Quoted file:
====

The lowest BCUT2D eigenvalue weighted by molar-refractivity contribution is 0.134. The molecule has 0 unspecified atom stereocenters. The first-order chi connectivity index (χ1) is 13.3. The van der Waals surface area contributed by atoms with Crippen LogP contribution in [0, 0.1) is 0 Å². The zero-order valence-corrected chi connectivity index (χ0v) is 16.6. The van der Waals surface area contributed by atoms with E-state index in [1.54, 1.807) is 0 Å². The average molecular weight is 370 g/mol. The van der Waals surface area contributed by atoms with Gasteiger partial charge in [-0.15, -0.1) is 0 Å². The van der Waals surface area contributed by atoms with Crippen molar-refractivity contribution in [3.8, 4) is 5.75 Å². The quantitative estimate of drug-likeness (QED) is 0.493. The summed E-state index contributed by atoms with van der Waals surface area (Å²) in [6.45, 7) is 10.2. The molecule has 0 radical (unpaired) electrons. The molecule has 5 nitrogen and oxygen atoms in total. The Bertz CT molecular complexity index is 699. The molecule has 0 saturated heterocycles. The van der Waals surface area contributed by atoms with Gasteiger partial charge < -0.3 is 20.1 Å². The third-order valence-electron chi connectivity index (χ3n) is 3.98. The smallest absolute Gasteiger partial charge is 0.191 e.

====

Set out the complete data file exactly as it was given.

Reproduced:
The lowest BCUT2D eigenvalue weighted by molar-refractivity contribution is 0.134. The molecule has 0 unspecified atom stereocenters. The first-order chi connectivity index (χ1) is 13.3. The van der Waals surface area contributed by atoms with Crippen LogP contribution in [0, 0.1) is 0 Å². The zero-order valence-corrected chi connectivity index (χ0v) is 16.6. The van der Waals surface area contributed by atoms with E-state index in [1.54, 1.807) is 0 Å². The average molecular weight is 370 g/mol. The van der Waals surface area contributed by atoms with Gasteiger partial charge in [-0.15, -0.1) is 0 Å². The van der Waals surface area contributed by atoms with Crippen molar-refractivity contribution in [3.8, 4) is 5.75 Å². The quantitative estimate of drug-likeness (QED) is 0.493. The summed E-state index contributed by atoms with van der Waals surface area (Å²) in [6.45, 7) is 10.2. The molecule has 0 radical (unpaired) electrons. The molecule has 5 nitrogen and oxygen atoms in total. The Bertz CT molecular complexity index is 699. The molecule has 0 saturated heterocycles. The van der Waals surface area contributed by atoms with Gasteiger partial charge < -0.3 is 20.1 Å². The third-order valence-electron chi connectivity index (χ3n) is 3.98. The smallest absolute Gasteiger partial charge is 0.191 e.